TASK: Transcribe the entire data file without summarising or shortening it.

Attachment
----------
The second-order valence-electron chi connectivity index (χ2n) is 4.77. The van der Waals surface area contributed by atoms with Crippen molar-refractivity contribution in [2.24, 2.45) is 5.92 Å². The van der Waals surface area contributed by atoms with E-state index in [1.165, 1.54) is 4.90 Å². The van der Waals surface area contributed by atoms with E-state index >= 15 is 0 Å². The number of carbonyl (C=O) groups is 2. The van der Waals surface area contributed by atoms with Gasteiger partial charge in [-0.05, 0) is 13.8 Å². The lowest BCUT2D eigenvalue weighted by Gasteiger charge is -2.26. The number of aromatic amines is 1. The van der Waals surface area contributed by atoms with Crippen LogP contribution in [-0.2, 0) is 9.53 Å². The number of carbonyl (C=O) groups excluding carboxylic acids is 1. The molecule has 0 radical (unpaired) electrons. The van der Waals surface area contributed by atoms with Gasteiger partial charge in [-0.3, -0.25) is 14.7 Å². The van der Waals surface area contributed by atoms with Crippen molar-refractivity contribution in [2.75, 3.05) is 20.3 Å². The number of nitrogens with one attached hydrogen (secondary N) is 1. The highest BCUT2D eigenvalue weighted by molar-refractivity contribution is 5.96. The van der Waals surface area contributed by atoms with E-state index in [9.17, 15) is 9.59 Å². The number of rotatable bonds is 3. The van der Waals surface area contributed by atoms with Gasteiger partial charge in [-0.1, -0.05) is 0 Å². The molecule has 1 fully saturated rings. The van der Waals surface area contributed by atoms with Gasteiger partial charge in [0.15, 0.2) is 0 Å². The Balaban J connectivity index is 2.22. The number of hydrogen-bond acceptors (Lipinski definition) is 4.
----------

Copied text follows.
The second-order valence-electron chi connectivity index (χ2n) is 4.77. The van der Waals surface area contributed by atoms with Crippen molar-refractivity contribution in [2.24, 2.45) is 5.92 Å². The van der Waals surface area contributed by atoms with E-state index in [1.165, 1.54) is 4.90 Å². The van der Waals surface area contributed by atoms with E-state index >= 15 is 0 Å². The number of carbonyl (C=O) groups is 2. The van der Waals surface area contributed by atoms with Gasteiger partial charge in [-0.05, 0) is 13.8 Å². The lowest BCUT2D eigenvalue weighted by Gasteiger charge is -2.26. The number of aromatic amines is 1. The van der Waals surface area contributed by atoms with Crippen LogP contribution in [-0.2, 0) is 9.53 Å². The number of carbonyl (C=O) groups excluding carboxylic acids is 1. The molecule has 0 radical (unpaired) electrons. The van der Waals surface area contributed by atoms with Gasteiger partial charge in [-0.3, -0.25) is 14.7 Å². The van der Waals surface area contributed by atoms with Crippen molar-refractivity contribution in [2.75, 3.05) is 20.3 Å². The number of nitrogens with one attached hydrogen (secondary N) is 1. The highest BCUT2D eigenvalue weighted by molar-refractivity contribution is 5.96. The van der Waals surface area contributed by atoms with E-state index in [9.17, 15) is 9.59 Å². The number of rotatable bonds is 3. The van der Waals surface area contributed by atoms with Gasteiger partial charge in [-0.1, -0.05) is 0 Å². The molecule has 1 fully saturated rings. The van der Waals surface area contributed by atoms with Gasteiger partial charge in [0.15, 0.2) is 0 Å². The Balaban J connectivity index is 2.22. The number of hydrogen-bond acceptors (Lipinski definition) is 4.